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Real estate lifts Canada's economic growth

Homes undergo construction in Toronto, February 25, 2014. REUTERS/Aaron Harris (CANADA - Tags: BUSINESS CONSTRUCTION REAL ESTATE)

Canada’s economy grew 1.3 per cent during the third quarter of the year.

The GDP data from Statistics Canada were in line with estimates, but weaker than the previous quarter.

“Canada's third quarter was another so-so result, with this quarter's growth rate also in line with the average pace we've seen in the past year or more,” said Avery Shenfeld, chief economist at CIBC World Markets, in a note.

“The 1.3% annualized growth matched both consensus expectations and the Bank of Canada forecast, although it had some surprises in the composition. Consumer spending didn't improve as much as we expected (up 1.4%), but there were hefty gains in business capital spending and homebuilding to offset that, with inventory destocking and exports dropping to keep the headline in check.”

Real estate accounted for 0.9 per cent of growth. Housing investment rose 3.2 per cent, the fastest pace since the first quarter of 2012. New construction and resales in Ontario and B.C. were key drivers.

Business investment was up 1.4 per cent — higher than the 1 per cent in the previous quarter.

Household spending was also higher at 0.4 per cent, compared to 0.1 per cent in Q3.

Compared to the previous month, GDP is up 0.1 per cent.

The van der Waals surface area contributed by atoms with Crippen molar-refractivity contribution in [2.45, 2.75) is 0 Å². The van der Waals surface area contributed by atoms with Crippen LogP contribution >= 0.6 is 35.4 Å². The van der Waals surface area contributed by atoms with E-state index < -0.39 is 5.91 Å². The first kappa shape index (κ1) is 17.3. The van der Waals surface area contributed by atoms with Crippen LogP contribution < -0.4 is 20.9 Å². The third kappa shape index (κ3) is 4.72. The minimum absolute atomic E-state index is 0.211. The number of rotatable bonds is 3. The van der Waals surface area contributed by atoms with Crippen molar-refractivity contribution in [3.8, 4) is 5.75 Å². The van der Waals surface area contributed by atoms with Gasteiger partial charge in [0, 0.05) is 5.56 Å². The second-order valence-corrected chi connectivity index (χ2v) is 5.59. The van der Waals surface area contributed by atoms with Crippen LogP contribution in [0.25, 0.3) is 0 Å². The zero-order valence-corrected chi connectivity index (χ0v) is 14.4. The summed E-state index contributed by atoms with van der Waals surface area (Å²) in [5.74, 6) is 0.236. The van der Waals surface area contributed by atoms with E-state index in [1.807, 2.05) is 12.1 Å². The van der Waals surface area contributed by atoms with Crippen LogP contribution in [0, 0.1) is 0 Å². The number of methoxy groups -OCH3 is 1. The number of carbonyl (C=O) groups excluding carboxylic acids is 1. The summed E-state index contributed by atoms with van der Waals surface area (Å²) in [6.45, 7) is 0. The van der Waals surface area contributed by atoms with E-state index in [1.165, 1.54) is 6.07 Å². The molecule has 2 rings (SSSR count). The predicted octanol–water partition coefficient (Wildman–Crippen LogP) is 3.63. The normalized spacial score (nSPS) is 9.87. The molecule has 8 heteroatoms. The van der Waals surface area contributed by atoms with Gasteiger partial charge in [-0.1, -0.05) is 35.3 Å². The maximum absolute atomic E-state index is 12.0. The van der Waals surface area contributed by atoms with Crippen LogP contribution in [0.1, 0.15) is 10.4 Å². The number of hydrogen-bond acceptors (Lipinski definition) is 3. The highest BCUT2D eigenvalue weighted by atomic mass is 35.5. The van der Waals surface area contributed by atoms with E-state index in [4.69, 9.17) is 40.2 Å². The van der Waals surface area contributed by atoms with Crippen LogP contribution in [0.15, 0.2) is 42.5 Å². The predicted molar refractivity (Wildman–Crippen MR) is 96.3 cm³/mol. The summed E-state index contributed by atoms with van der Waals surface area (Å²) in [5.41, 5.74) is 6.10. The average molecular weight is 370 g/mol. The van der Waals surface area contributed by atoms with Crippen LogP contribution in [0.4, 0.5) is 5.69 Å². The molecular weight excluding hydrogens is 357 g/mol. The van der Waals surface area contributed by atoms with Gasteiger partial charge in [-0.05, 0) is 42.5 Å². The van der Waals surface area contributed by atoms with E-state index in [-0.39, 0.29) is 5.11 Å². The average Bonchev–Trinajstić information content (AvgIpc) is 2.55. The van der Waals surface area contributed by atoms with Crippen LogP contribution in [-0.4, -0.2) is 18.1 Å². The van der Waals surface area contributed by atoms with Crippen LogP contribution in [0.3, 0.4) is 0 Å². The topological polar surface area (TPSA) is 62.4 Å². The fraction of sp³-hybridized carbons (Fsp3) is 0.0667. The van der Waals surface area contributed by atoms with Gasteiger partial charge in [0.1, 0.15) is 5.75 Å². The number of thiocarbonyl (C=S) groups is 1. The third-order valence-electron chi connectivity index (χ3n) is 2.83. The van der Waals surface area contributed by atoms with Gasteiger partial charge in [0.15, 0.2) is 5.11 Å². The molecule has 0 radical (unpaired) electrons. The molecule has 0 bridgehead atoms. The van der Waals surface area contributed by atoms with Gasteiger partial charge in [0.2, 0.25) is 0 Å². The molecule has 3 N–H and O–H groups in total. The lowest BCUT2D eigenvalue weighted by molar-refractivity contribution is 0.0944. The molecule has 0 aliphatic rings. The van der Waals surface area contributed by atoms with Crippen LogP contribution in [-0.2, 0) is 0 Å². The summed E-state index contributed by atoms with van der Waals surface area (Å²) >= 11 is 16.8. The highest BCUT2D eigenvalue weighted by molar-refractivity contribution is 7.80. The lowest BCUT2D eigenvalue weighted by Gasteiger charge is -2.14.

“This was the third month in a row of 0.1 per cent gains, and gives just a modest hand-off for Q4 growth. While we are expecting a repeat performance for Q4... the now-ended CN strike presents a bit of downside risk to the quarterly call,” said Douglas Porter, chief economist at BMO Capital Markets, in a note.

Simon Harvey, FX analyst at Monex Canada, says an interest rate cut next week is off the table.

“However, questions remain over how long the economy can continue to buffer the deteriorating external conditions,” he told Yahoo Finance Canada.

“We believe the central bank will need to see a downturn in multiple data points before they are forced into an insurance rate cut, putting a bias on such an accommodative shift towards Q2 2020 – but that is dependent on no material improvement in US-China trade tensions.”

Jessy Bains is a senior reporter at Yahoo Finance Canada. Follow him on Twitter @jessysbains.

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